The murder of the sex worker is the entire reason Kovacs is taken off ice and thrown into this crapshow. (Apparently, she doesn’t even deserve to be named by Rei, Kovacs’ incestuous and obsessed sister, played by Dichen Lachman, the Big Bad of season one, during her confession in Episode 9, Rage In Heaven.) Every single review I found online uses the terms “a prostitute” and “prostitutes” when referencing Mary Lou Henchy and her unnamed partner who was murdered by Bancroft. None of these reviewers seems to have blinked an eye at discovering that one of Bancroft’s favorite pastimes is, in Kovacs’ words, “beating whores half to death,” ostensibly because show writers redeem his character with the caveat that he’s “one of the good ones” who will buy girls new and upgraded sleeves if he accidentally kills one of them.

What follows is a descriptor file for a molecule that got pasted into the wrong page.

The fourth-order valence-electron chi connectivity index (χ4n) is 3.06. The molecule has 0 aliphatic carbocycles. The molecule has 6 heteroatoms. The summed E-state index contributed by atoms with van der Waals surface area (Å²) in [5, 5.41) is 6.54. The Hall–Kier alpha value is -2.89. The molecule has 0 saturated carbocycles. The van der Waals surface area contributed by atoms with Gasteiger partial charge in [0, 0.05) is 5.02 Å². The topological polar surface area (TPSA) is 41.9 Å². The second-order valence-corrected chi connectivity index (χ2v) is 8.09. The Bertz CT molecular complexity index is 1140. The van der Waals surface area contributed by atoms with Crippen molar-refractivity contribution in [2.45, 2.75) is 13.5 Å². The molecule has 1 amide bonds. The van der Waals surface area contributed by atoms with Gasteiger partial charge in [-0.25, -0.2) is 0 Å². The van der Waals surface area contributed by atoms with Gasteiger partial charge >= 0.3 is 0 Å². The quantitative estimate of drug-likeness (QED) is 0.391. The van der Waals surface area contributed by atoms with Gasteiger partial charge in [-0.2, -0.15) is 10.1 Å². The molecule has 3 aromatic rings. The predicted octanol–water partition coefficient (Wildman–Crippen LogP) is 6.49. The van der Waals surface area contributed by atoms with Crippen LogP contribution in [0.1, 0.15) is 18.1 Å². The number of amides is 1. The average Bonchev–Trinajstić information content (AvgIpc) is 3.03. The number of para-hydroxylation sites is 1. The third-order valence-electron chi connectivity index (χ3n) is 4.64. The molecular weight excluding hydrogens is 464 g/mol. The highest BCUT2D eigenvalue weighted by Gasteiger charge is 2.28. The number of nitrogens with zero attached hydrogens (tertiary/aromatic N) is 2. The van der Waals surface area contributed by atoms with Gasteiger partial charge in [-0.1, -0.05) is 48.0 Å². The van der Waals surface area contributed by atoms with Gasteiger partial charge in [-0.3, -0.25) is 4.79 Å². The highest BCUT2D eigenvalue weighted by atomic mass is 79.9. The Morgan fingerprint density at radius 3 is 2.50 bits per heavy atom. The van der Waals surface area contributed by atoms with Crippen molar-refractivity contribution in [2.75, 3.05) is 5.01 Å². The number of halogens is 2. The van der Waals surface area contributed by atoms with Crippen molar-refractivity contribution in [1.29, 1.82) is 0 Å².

Altered Carbon doesn’t fail to keep up with Every Single Murdered Sex Worker Trope You Can Imagine either—it even makes sure to include the Hooker With The Heart of Gold turned Heroic Seductress: actress Hayley Law brings beaten, tortured, and murdered Lizzie Elliot to life for that. She’s never seen engaging in sex work on camera—it’s only mentioned a few times here and there that she worked in a peep brothel called Jack It Off. It’s never discussed in the show how long she worked there, either. This way both the author and show runners keep you believing poor, broken, literally white-dressed (because otherwise how will you know this is a whore worth saving?) Lizzie is an innocent. She’s not killed by a client, but by Miriam Bancroft. After she finds out Lizzie has become pregnant by Miriam’s philandering husband, Laurens, Miriam beats Lizzie mercilessly, kicking her in the stomach to kill Lizzie’s baby before having her shipped off to be tortured to death.